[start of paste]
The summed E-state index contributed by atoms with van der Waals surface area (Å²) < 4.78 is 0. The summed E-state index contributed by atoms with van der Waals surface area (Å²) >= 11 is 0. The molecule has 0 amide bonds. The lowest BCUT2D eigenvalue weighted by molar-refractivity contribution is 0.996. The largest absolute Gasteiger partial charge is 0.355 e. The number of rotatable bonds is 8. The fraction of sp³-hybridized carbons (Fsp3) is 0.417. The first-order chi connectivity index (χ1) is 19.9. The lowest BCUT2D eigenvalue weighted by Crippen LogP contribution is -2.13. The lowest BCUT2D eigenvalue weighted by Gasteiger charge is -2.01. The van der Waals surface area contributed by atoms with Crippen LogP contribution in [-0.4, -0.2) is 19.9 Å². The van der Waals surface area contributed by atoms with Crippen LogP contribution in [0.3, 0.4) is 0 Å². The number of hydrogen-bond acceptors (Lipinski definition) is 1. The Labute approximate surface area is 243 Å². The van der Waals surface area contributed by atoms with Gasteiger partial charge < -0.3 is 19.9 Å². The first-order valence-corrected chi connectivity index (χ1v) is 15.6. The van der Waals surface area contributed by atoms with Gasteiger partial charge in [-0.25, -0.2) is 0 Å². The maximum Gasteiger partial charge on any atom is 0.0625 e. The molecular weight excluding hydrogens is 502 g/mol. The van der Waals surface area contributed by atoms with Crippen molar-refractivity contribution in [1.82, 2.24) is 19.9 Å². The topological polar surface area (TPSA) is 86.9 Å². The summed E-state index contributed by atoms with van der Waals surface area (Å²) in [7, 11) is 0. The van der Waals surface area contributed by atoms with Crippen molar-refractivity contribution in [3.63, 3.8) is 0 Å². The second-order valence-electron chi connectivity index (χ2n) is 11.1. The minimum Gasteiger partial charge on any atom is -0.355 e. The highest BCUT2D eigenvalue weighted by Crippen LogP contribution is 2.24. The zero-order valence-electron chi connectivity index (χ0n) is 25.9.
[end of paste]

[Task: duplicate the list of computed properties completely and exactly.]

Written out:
The summed E-state index contributed by atoms with van der Waals surface area (Å²) < 4.78 is 0. The summed E-state index contributed by atoms with van der Waals surface area (Å²) >= 11 is 0. The molecule has 0 amide bonds. The lowest BCUT2D eigenvalue weighted by molar-refractivity contribution is 0.996. The largest absolute Gasteiger partial charge is 0.355 e. The number of rotatable bonds is 8. The fraction of sp³-hybridized carbons (Fsp3) is 0.417. The first-order chi connectivity index (χ1) is 19.9. The lowest BCUT2D eigenvalue weighted by Crippen LogP contribution is -2.13. The lowest BCUT2D eigenvalue weighted by Gasteiger charge is -2.01. The van der Waals surface area contributed by atoms with Crippen LogP contribution in [-0.4, -0.2) is 19.9 Å². The van der Waals surface area contributed by atoms with Crippen LogP contribution in [0.3, 0.4) is 0 Å². The number of hydrogen-bond acceptors (Lipinski definition) is 1. The Labute approximate surface area is 243 Å². The van der Waals surface area contributed by atoms with Gasteiger partial charge < -0.3 is 19.9 Å². The first-order valence-corrected chi connectivity index (χ1v) is 15.6. The van der Waals surface area contributed by atoms with Gasteiger partial charge in [-0.25, -0.2) is 0 Å². The maximum Gasteiger partial charge on any atom is 0.0625 e. The molecular weight excluding hydrogens is 502 g/mol. The van der Waals surface area contributed by atoms with Crippen molar-refractivity contribution in [1.82, 2.24) is 19.9 Å². The topological polar surface area (TPSA) is 86.9 Å². The summed E-state index contributed by atoms with van der Waals surface area (Å²) in [7, 11) is 0. The van der Waals surface area contributed by atoms with Crippen molar-refractivity contribution in [3.63, 3.8) is 0 Å². The second-order valence-electron chi connectivity index (χ2n) is 11.1. The minimum Gasteiger partial charge on any atom is -0.355 e. The highest BCUT2D eigenvalue weighted by Crippen LogP contribution is 2.24. The zero-order valence-electron chi connectivity index (χ0n) is 25.9.